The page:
Notwithstanding its awards (a Pulitzer, a Drama Desk, a Tony), I boycotted John Patrick Shanley’s 2004 play, Doubt. Who wants to see more Catholic bashing? But when a producer friend invited me to watch a “screener” of the film version (an early DVD copy for Oscar consideration), I had no excuse not to see it.
My initial reluctance was due, on the one hand, to Mr. Shanley’s reputation for haughtiness – not one word of his screenplays may be changed! (no issue when the screenwriter is also the director) – and, on the other hand, to the subject of Doubt, which, at one level anyway, is pederasty in the priesthood. More than that, I should not write about the movie itself, but I now regret not earlier facing down my skepticism and seeing the play, since Mr. Shanley’s treatment is forthright. Doubt is neither particularly anti-Catholic nor especially didactic, even if in interviews Shanley’s description of his “politics” is, for me, cringe-making. In fact, Doubt is as good a film as I’ve seen in quite a while, in terms of the sharpness of its dialogue, the artfulness of its pacing, and the remarkable performances of its actors.
Philip Seymour Hoffman as the priest, Fr. Flynn, Amy Adams as a young Sister of Charity and a teacher at St. Nicholas School in the Bronx, circa 1964, and especially Viola Davis as the mother of the student who may or may not have been abused by Flynn . . . and, yes, Meryl Streep as Sister Aloysius, principal of the school. After such moralizing duds as Rendition and Lions for Lambs, I’d all but given up on the “greatest actress of our generation,” but Doubt belongs to Ms. Streep – except for the scene she shares with Ms. Davis, whose role is too short to say she steals the movie, but it is marvelous to see the older actress, the soon to be twelve-time Oscar nominee, graciously stand back as Ms. Davis commands the screen. That said, this is the best Meryl Streep has ever been – and that’s saying something.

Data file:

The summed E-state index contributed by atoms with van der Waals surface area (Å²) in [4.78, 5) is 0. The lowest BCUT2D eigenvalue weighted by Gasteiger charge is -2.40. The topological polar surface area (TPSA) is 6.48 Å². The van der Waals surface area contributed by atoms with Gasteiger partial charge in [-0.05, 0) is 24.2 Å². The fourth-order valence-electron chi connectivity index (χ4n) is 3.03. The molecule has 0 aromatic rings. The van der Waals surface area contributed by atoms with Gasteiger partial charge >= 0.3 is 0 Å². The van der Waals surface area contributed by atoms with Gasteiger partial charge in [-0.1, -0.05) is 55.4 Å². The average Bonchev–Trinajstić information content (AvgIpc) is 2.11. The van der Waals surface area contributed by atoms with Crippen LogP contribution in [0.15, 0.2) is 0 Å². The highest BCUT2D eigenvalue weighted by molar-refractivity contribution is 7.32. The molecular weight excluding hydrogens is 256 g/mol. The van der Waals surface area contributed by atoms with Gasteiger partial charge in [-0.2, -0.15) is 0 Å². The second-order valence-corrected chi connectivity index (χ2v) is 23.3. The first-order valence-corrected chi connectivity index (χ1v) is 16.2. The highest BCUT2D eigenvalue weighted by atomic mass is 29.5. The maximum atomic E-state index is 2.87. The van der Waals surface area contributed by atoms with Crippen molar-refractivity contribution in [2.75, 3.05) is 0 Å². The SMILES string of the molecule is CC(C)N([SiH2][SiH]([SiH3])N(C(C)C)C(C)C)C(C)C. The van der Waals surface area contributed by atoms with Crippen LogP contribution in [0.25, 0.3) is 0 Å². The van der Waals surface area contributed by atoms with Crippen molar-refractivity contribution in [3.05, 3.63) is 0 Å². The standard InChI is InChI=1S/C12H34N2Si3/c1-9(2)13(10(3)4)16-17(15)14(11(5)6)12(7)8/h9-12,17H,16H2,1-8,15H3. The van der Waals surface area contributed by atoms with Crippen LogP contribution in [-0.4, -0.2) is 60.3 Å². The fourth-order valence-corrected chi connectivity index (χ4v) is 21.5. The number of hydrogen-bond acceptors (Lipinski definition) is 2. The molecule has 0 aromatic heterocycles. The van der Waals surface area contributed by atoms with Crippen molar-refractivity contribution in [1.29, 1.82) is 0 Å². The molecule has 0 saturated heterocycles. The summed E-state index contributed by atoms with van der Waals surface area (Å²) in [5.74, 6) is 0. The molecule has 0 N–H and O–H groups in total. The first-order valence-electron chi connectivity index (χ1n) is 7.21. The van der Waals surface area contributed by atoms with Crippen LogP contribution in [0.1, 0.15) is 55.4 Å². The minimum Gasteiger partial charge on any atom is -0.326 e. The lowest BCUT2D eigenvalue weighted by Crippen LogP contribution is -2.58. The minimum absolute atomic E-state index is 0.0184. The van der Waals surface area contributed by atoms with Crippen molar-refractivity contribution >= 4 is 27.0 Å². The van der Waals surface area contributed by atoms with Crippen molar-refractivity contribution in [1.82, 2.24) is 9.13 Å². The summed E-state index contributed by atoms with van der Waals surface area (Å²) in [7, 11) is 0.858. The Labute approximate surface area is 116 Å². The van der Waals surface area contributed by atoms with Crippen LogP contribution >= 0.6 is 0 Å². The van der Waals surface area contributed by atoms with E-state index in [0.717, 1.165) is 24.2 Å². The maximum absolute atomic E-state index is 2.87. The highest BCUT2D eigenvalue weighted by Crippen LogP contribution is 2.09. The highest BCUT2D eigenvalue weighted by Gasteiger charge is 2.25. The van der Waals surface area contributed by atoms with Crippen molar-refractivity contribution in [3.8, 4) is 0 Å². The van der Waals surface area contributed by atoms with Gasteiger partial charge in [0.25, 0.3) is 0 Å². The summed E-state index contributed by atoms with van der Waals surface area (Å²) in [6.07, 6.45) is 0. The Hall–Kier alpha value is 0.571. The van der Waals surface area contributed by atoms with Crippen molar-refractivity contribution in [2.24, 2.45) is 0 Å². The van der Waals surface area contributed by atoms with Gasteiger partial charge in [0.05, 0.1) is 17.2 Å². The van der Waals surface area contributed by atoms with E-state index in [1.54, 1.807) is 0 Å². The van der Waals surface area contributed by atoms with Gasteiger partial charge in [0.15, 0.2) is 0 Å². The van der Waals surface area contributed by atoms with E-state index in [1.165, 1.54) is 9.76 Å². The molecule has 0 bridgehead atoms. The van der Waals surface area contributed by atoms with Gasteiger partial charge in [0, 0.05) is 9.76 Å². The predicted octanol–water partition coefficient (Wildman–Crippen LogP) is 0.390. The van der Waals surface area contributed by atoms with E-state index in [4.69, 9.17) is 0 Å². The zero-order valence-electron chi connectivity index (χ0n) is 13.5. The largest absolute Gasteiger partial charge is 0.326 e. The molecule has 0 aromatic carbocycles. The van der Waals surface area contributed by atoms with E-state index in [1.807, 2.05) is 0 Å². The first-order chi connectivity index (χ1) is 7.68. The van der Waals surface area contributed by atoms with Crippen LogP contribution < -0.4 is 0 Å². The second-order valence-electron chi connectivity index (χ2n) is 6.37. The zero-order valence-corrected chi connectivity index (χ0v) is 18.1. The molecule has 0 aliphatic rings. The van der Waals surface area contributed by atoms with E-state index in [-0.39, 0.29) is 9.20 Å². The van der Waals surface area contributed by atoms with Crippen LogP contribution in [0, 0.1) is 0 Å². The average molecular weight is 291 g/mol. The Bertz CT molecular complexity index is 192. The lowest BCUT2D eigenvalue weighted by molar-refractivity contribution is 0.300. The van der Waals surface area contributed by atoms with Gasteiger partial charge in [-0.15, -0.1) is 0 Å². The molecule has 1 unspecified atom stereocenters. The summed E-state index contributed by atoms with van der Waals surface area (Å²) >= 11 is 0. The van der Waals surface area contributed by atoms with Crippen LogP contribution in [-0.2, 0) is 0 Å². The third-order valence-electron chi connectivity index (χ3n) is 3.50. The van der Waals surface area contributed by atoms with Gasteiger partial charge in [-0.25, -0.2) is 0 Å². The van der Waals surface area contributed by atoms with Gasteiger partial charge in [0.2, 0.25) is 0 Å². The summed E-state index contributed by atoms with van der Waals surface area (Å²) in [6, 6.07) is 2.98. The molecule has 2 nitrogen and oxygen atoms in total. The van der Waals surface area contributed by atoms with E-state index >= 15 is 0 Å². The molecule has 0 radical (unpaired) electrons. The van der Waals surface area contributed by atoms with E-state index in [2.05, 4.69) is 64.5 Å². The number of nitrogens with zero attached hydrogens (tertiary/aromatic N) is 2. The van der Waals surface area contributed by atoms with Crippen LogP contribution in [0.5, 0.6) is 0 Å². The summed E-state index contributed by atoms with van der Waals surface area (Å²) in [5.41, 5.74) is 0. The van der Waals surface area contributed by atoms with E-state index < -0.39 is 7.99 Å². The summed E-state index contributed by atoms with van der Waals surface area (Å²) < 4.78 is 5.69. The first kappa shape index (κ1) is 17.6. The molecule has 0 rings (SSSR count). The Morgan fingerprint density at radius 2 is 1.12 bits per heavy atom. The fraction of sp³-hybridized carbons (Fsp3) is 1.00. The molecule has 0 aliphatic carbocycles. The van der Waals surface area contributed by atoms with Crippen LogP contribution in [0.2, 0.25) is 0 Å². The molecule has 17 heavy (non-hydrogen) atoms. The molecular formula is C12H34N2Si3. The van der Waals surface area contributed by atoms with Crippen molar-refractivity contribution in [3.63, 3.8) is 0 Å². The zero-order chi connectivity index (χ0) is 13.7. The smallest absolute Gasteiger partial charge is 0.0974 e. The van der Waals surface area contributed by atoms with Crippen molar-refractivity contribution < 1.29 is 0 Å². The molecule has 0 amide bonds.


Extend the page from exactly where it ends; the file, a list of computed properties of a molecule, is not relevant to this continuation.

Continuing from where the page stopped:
As critic John Simon described Sister Aloysius in his review of Doubt’s theatrical incarnation, she is “the heavy of the play – though not, however, its villain.” Shanley has said that Doubt is not really about abuse or the Church or priests or nuns, but – as the title states – doubt, which he considers almost salvific. (Dubito ergo sum, would it be?) I’m not sure if he means it, but Shanley is apparently convinced that certainty is the enemy of humanity; that confessing our doubts is what gives us such rectitude as we may have in this life.
But Mr. Shanley must be certain about some things (his own work one would suppose), although I’m not sure he’s right to say Doubt, which is subtitled “A Parable,” isn’t really about the Church’s sex-abuse crisis. Arthur Miller claimed The Crucible wasn’t really about the Salem Witch Trials and “McCarthyism” was surely on Miller’s allegorically inclined mind as he wrote, although his appearance before the House Un-American Activities Committee and his citation for contempt of Congress came several years after the play had its premiere. (This hasn’t stopped a generation of pedants from teaching those events as background to the play.)
There’s a tradition of sorts of playwrights saying the subject of a play isn’t really the subject of a play, but Miller pored over the actual 1692 trial transcripts, and I suspect Shanley may be reading President Bush’s decision to invade Iraq (a frequent digression in his interviews) back into the truer and simpler genesis of his story: the powerlessness of people, not least nuns, in the face of priestly abuse – and the devastating effects these abuses and the cover-ups of them had on the faithful. This is the way the film ends. And how could the faithful not doubt the Church – and perhaps the faith upon which it is built – not only when priests molest children but also when the offenders are shuttled from one parish to another?
I was an adult – age twenty-five – when I became a Catholic, but in the first year after my conversion I was twice propositioned by priests. I kicked the dust from my sandals, so to speak, and never again set foot in those churches, and I met so many fine priests, decent and holy men, that those incidents didn’t scuttle my new-found faith. But it seems to me that Shanley, who dedicates his film to one of the nuns who taught him when he was a schoolboy, is among the many deeply affected by the scandals. He might have framed the film with Mark 9:42: “And if anyone causes one of these little ones who believe in me to sin, it would be better for him to be thrown into the sea with a large millstone tied around his neck.”
Brad Miner is the author of five books, including The Compleat Gentleman, a new edition of which will be published this year by Richard Vigilante Books.
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